Hydrogen peroxide stimulates gold nanorods, paclitaxel, for cancer treatment

Paclitaxel has found its way into many uses as an antiproliferative, including in the human circulatory system, but it’s use in oncology is somewhat limited by the ability of cancers to develop resistance strategies. Gold nanorods, in contrast, have been used in cancer treatment but have suffered for want of accuracy when used in photothermal therapy. However, researchers in China believe a form of hydrogen peroxide can offset these deficiencies and create a nanomaterial that can take a hard line against cancer. This entails development of a hydrogen peroxide (H2O2)-activated nanomaterial consisting of lipid vesicles, paclitaxel and gold nanorods coated in silver shells. The shells can be “etched” by endogenous hydrogen peroxide in the tumor microenvironment, at which point the surfaces of the gold nanorods are sufficiently exposed to react to photonic energy. The oxygen created by the interaction between the hydrogen peroxide and the silver shells breaks down the lipid vesicles, thus liberating both the gold nanorods and the paclitaxel. In animal studies, this approach demonstrated extensive necrosis and apoptosis, the authors said, providing yet another nanoweapon in the war on cancer. These results are explained in more detail in RSC Advances.

Oncometabolites mask DNA repair signals

Researchers at Yale University have demonstrated that mutations in metabolic enzymes made tumor cells sensitive to DNA repair inhibition via their effects on chromatin methylation. Metabolic deregulation is one of the hallmarks of cancer. Mutations in several metabolic enzymes also confer sensitivity to DNA repair inhibition by poly-(ADP-ribose) polymerase (PARP) inhibitors, through previously unknown molecular mechanisms. The Yale team showed that oncometabolites inhibited an epigenetic enzyme, lysine demethylase, leading to general hypermethylation of lysines. Trimethylation of lysines adjacent to DNA breaks is normally a signal for homology-directed repair machinery, and the hypermethylation due to inhibition of lysine demethylase essentially drowned out the trimethylated lysines near DNA breaks, leading to reduced recruitment of the DNA repair proteins ATM and TIP60. The authors wrote that “these findings provide a mechanistic basis for oncometabolite-induced HDR suppression and may guide effective strategies to exploit these defects for therapeutic gain.” Their work was published in the June 4, 2020, issue of Nature.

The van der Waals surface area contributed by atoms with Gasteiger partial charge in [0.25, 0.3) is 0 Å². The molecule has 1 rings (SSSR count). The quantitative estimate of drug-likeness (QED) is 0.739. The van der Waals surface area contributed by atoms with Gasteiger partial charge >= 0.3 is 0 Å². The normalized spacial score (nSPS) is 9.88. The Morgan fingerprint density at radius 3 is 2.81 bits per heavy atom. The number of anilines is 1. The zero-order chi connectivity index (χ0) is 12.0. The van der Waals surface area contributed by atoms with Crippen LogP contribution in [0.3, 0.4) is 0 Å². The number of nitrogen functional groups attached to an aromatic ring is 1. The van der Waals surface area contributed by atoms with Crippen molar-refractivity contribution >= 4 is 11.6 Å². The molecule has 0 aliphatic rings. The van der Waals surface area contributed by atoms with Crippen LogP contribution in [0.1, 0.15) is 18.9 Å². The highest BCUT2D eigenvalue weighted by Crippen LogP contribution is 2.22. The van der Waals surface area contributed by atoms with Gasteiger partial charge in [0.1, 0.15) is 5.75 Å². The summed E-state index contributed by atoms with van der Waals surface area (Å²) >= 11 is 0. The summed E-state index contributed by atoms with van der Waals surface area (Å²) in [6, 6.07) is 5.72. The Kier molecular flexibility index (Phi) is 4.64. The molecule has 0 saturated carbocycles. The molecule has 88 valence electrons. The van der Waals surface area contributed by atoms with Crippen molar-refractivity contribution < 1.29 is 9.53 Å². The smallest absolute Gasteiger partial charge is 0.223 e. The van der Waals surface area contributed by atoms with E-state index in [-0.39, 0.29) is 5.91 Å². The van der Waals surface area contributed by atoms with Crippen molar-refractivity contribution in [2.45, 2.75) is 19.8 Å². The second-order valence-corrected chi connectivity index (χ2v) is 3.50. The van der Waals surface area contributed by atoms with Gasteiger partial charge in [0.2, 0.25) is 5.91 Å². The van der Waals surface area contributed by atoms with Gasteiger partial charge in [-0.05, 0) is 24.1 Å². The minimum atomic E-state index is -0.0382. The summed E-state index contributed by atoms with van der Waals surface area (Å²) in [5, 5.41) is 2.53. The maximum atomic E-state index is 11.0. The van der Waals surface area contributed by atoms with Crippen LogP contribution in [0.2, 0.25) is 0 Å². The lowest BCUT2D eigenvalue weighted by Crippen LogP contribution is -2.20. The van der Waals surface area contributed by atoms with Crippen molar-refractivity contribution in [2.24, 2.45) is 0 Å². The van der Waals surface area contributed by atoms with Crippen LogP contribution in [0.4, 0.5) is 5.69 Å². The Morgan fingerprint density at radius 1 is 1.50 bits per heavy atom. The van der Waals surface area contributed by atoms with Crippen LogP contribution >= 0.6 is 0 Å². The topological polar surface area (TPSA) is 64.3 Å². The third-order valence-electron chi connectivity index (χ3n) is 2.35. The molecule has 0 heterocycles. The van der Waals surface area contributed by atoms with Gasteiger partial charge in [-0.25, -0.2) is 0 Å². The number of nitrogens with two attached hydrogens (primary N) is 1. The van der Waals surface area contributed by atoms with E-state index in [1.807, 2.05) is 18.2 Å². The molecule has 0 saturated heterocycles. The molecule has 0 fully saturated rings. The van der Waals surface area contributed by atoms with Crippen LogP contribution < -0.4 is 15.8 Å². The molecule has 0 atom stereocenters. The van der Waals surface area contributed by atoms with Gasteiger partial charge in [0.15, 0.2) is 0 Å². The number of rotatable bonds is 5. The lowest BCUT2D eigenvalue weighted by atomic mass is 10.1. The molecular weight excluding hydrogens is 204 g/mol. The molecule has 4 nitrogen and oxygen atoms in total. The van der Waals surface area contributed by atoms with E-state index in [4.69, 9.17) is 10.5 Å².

Stress-induced mutagenesis leads to cancer drug resistance

Researchers at the Garvan Institute of Medical Research have demonstrated that mTOR activation in cancer cells led to stress-induced mutagenesis. Tumors’ increased mutation rates help them develop resistance to drugs, but lethal mutation rates also underpin the effects of both chemotherapies and radiation. In their work, the authors demonstrated that cancer cells treated with targeted therapies had increased mutation rates, even if the therapies did not directly target DNA repair. Mechanistically, mTOR activation in tumor cells increased mutation rates by inducing a switch to error-prone DNA replication, enabling them to adapt to harsh conditions via stress-induced mutagenesis. The team concluded that their results “provide a rational framework for synthetic lethal combinations of cytostatic agents with genotoxic therapies. Such combinations could potentially generate a lethal mutational load during the initial phase of adaptive evolution, thereby reducing therapeutic failure.” They reported their findings in the June 5, 2020, issue of Science.

Nanomotoring in bladder cancer

Bladder cancer might not be the darling of cancer research at the U.S. National Institutes of Health, but researchers in South Korea believe they have devised a method for ensuring that drug agents introduced by intravesical means will stay in place long enough to exert a therapeutic effect. One of the obvious issues for such methods is that bladders don’t stay empty for very long, and thus any chemotherapies, such as Bacillus Calmette Guerin, have little time to do their work. However, a biocompatible and bioavailable, enzyme-powered polymer nanomotor can sidestep this problem by penetrating the mucosal layer, where it can remain for an extended period. These urease-immobilized nanomotors became active by converting urea into carbon dioxide and ammonia, which allowed these mini-motors to penetrate to the mucosal layer, thus providing prolonged retention “even after repeated urination.” This feature of these nano-motorboats should allow them to serve as a drug delivery carrier that could “be successfully harnessed for treating a variety of bladder diseases,” the authors said. These results are reported in the June 3, 2020, issue of ACS Nano.

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